Do you have clients who seem to live in their heads and have a hard time sensing inside themselves?
Focusing is a process that helps clients speak from their feelings, rather than about them. It teaches clients to listen to their body’s signals, bypassing defenses and accessing the implicit body wisdom of their “felt sense.”
Focusing can be easily integrated into sessions or used as an everyday life practice that gently brings emotional issues into fuller awareness.
This online program is worth 5.25 hours CPD.
|Manual - The Power of the Felt Sense (641.8 KB)||18 Pages||Available after Purchase|
Joan Klagsbrun, PhD, is a psychologist who has taught Focusing to the public and mental health professionals for over three decades and across seven continents. She’s an adjunct professor at Lesley University and has published articles, book chapters, and other Focusing resources.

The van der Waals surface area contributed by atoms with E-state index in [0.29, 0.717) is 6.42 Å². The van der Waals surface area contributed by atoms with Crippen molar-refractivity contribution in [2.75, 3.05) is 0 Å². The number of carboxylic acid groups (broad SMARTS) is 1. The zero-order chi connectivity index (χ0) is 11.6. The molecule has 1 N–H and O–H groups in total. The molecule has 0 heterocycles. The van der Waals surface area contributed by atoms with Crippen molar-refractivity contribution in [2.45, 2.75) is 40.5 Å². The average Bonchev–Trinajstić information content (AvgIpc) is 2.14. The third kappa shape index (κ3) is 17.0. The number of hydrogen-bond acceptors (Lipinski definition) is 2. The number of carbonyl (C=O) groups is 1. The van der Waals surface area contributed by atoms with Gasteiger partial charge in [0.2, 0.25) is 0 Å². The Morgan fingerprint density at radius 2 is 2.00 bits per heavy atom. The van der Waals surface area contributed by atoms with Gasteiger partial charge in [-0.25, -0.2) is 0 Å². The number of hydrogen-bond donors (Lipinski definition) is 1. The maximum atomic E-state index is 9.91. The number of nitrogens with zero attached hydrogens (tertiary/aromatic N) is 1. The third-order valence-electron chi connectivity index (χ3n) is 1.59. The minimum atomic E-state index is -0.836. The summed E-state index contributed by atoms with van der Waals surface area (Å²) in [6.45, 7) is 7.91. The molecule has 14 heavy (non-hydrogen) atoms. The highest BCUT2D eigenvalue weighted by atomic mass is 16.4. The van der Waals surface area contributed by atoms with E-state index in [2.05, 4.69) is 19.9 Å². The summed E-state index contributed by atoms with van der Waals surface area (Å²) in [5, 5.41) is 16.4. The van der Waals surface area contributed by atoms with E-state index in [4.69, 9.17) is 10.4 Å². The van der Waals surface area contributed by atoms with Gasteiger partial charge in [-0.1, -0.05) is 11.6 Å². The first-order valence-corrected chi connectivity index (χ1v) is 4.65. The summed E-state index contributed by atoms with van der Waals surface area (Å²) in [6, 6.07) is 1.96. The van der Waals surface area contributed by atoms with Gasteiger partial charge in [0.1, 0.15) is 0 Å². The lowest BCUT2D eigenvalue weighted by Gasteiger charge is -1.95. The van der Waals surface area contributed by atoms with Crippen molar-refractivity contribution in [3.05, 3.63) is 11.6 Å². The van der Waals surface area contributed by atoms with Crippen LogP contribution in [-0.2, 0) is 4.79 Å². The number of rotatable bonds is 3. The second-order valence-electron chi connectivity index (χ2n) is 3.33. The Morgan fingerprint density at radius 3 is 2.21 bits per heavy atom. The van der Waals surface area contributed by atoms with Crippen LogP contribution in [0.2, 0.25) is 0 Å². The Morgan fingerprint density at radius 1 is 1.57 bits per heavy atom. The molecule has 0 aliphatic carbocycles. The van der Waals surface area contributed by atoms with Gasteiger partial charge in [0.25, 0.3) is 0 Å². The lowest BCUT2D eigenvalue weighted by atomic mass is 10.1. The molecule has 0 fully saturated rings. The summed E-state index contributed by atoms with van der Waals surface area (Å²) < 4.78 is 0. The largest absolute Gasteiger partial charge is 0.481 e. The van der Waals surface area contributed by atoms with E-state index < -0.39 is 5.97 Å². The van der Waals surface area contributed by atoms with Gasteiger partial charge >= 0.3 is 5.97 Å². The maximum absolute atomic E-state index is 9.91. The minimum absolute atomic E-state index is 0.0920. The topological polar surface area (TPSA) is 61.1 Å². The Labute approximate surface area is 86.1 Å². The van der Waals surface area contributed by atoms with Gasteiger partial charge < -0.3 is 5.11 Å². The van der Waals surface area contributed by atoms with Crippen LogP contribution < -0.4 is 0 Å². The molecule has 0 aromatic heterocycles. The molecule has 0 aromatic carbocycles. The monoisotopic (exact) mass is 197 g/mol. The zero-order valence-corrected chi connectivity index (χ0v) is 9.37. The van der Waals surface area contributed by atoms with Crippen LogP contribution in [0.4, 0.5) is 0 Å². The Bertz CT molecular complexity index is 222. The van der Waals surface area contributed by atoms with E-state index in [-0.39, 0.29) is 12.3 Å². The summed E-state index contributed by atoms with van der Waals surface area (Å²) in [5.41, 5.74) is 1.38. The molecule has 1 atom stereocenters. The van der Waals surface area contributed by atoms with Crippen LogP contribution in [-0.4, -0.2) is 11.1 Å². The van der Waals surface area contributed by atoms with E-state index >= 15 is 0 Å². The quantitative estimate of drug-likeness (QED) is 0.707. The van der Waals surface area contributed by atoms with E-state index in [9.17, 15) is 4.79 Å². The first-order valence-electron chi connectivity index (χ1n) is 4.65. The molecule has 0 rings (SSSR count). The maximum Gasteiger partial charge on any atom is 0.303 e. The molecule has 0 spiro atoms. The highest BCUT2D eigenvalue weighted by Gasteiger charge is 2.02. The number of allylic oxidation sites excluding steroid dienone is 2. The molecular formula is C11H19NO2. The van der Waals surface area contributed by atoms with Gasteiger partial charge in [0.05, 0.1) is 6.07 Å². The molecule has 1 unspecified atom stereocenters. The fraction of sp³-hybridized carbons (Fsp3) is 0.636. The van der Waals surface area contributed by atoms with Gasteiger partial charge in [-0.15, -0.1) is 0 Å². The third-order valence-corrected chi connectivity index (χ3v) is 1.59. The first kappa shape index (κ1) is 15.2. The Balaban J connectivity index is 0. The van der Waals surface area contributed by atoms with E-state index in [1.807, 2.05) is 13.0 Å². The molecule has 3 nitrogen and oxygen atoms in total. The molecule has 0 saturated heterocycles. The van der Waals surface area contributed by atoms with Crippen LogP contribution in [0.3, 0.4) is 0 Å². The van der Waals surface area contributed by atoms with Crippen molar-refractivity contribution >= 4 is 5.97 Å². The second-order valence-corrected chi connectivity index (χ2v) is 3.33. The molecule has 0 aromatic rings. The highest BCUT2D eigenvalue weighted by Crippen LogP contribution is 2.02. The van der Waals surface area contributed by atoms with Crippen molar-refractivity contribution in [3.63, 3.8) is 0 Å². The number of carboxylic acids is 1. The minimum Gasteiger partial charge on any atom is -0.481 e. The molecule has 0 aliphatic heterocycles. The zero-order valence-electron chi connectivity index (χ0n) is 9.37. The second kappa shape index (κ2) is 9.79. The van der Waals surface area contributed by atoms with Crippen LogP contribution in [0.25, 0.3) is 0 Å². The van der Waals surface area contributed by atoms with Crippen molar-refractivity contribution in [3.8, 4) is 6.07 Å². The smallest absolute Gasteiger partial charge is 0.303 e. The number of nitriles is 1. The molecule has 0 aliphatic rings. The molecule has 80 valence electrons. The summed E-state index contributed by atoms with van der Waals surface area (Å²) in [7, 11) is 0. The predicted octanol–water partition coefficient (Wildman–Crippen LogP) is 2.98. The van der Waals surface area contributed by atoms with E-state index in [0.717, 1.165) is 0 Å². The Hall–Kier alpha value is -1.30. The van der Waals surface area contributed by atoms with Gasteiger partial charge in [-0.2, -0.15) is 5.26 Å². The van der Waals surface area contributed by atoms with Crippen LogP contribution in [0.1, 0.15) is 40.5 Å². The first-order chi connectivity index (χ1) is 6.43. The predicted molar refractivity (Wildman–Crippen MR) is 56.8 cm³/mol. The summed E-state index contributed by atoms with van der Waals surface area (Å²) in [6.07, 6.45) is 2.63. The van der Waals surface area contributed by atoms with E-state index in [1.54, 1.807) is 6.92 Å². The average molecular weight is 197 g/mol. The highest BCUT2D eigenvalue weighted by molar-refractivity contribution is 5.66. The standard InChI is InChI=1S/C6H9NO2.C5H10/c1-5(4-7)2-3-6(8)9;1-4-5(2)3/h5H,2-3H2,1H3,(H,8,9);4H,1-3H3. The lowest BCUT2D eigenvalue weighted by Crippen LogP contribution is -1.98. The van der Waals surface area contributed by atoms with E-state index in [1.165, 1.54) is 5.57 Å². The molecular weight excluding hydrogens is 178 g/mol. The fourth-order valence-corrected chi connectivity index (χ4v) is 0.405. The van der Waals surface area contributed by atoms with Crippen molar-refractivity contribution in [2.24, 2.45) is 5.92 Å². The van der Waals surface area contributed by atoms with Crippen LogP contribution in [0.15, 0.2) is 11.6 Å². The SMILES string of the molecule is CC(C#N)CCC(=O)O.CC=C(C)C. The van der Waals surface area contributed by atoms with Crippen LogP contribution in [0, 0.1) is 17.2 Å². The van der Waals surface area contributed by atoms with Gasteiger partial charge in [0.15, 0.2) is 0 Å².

Financial: Joan Klagsbrun is an adjunct professor at Lesley University. She has no relevant financial relationships with ineligible organizations.
Non-financial: Joan Klagsbrun has no relevant non-financial relationship to disclose.
Research Studies That Support the Benefits of Focusing in Psychotherapy
Focusing Enables Clients to Have Their Feelings and Not Be Their Feelings
Description of Presence Language That is Practiced in Focusing-Oriented Therapy: Language Such as Something in Me, Part of Me, a Place in Me, etc.
How Focusing Taps into the Right Hemisphere’s Knowing and Then Connects to Left Hemisphere’s Capacity for Labeling
The Use of the “Handle” (Word, Phrase, Image or Gesture) in Focusing
The ‘Philosophy of the Implicit’ that Gene Gendlin Coined and How That Philosophy is Translated into Psychotherapy
Clearing a Space—The Optional First Step of Focusing and a Stress Reduction Method That Can be Used in Therapy by Itself
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